The last month has been an extremely busy one for me. Hence the slowdown of articles and the delay in me publishing my monthly stock market purchases for the month.
Yes even though I was busy, I still managed to buy shares using my monthly stock market purchase programme. I guess this is another inadvertent benefit for regularly buying shares on a certain day each month. I am forced to do so even if life comes in the way. It gives discipline to my investment journey. It assists in keeping the motivation alive. It ensures I am constantly looking at the bigger picture. It helps on keeping me on the straight and narrow towards financial freedom.
The three stocks that I bought during the month of September have one thing in common – they derive the majority of their earnings in Britain.
We all know how locally focussed stocks have been it. And unless you have been living under a rock, we all know why; Brexit.
There is a huge fear that the UK economy will contract and the pound slide in the event of Brexit. And rightly so the market has priced UK stocks in anticipation of this.
In plain english there are two basic things that will affect t domestically focused businesses/ stocks:
- UK economy shrinks – less disposable income in the hands of the consumer will mean a slowdown in personal expenditures. This in turn will hit companies in the form of lower sales. Lower sales leads to lower profits.
- Higher input costs – as the pound reduces in value, it now becomes more expensive to import goods. Say a companies raw import material costs are $100,000. In years gone by, that would would have only amounted to £60,000. Today, that same $100,000 will cost around £75,000 pounds. Thus a companies expenses increase. To deal with this, they can do two things a) reduce profit margins to keep prices the same or b) increase prices but this would be difficult as coupled with the shrinking economy, the hard pressed consumer would just switch to a lower cost product in most instances . In both the instances profits are likely to reduce. The only companies that will be okish are those with pricing power. Furthermore, if tariffs are brought in, input costs will rise even more.
Off course there are other issues which will affect businesses such as regulatory and legal changes/uncertainties and the costs to implement them, supply chain issues, staffing issues etc but I wanted to keep it simple for the sake of easy understanding.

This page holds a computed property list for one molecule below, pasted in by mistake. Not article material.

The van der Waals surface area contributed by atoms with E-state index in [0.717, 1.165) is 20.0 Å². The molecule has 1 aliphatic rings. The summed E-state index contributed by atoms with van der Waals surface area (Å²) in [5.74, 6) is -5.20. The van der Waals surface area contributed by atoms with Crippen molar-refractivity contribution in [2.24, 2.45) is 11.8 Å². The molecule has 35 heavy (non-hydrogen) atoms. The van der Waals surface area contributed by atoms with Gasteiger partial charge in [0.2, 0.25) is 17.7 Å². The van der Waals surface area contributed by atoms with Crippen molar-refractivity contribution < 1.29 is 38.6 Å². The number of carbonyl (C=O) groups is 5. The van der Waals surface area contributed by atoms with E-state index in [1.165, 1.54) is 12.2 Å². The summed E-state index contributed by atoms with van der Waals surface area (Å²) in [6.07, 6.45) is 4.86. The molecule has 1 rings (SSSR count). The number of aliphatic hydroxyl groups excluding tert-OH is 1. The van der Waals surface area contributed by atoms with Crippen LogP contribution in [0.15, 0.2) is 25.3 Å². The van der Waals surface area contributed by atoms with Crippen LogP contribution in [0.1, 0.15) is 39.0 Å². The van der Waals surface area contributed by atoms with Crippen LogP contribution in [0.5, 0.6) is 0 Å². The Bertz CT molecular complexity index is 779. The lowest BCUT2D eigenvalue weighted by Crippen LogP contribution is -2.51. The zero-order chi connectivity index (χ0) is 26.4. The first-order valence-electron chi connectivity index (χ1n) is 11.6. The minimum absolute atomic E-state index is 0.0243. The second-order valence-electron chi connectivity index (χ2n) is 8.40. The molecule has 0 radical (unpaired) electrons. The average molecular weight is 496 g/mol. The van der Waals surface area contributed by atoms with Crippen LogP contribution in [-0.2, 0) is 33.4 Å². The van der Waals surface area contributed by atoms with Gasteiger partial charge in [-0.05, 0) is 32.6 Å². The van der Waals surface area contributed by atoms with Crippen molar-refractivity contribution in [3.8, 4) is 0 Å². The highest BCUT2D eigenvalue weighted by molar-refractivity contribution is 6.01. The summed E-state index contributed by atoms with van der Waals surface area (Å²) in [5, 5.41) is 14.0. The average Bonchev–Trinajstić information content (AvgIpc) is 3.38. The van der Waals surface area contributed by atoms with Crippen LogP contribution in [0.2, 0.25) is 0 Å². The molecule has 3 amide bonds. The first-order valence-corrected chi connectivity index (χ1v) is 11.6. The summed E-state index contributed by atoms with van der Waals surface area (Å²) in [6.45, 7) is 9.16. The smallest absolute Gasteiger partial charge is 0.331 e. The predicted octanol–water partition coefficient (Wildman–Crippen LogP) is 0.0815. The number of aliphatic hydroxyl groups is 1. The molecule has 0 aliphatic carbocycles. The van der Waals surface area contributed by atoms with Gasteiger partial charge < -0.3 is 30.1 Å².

And before I go further I would like to point out that they could be numerous benefits of Brexit as well. But I just don’t trust any politician – from any part of the house – to get us out of this mess or to implement policies that will actually benefit Brexit Britain. I have a feeling the market thinks the same way and that is why they are pricing British stocks as such.
But some stocks have fallen so far in my view that they appear to be pricing in a worst case scenario.
And this exactly what I love; fear! It gives me the opportunity to buy ownership stakes in companies at bargain basement prices.
And this is exactly what I did. The three purchases I made in September 2019 are as follows:
- ABF – Bought 7 shares at £22.10 each.
- AG Barr – Bought 32 shares at £5.58 each
- BT- Bought 94 shares at £1.65 each.
Before I go further, let me just say that in addition to being heavily UK focussed, shares in AG Barr fell because of a poor trading update. The company warned that six month revenues to July would fall 10% and profits 20% over the year to January 2020 as a result of bad weather, unfavourable comparisons with last year and more malign issues surrounding its juice brand Rubicon and its energy drink Rockstar.
Despite this I think that AG Barr is a high quality company that boasts great brands, has unique market positions, has an exception average return on equity figure of 10% and has a wonderful committed long-term management.
In fact, I rate the company so highly that it is only one of a handful of stocks that appear on my buy and hold list.
I personally feel that when exceptional companies are going through a rough patch and their share prices fall, one should take advantage. I for one will continue to average into my position if the share price remains at this or lower levels.
Looking at the overall picture, these three purchases have added £22.5 in dividends to my portfolio.
Taking the portfolio as a whole, it is expected to generate £3591 in pure passive dividend income annually.
What a great position to be in. To see this money rolling in without me having to lift a finger going forward is truly amazing.
That is what consistency and discipline does. It ensures things that start off small multiply over time. And that is exactly what has happened to my annual dividend income.
Until next time. Happy investing.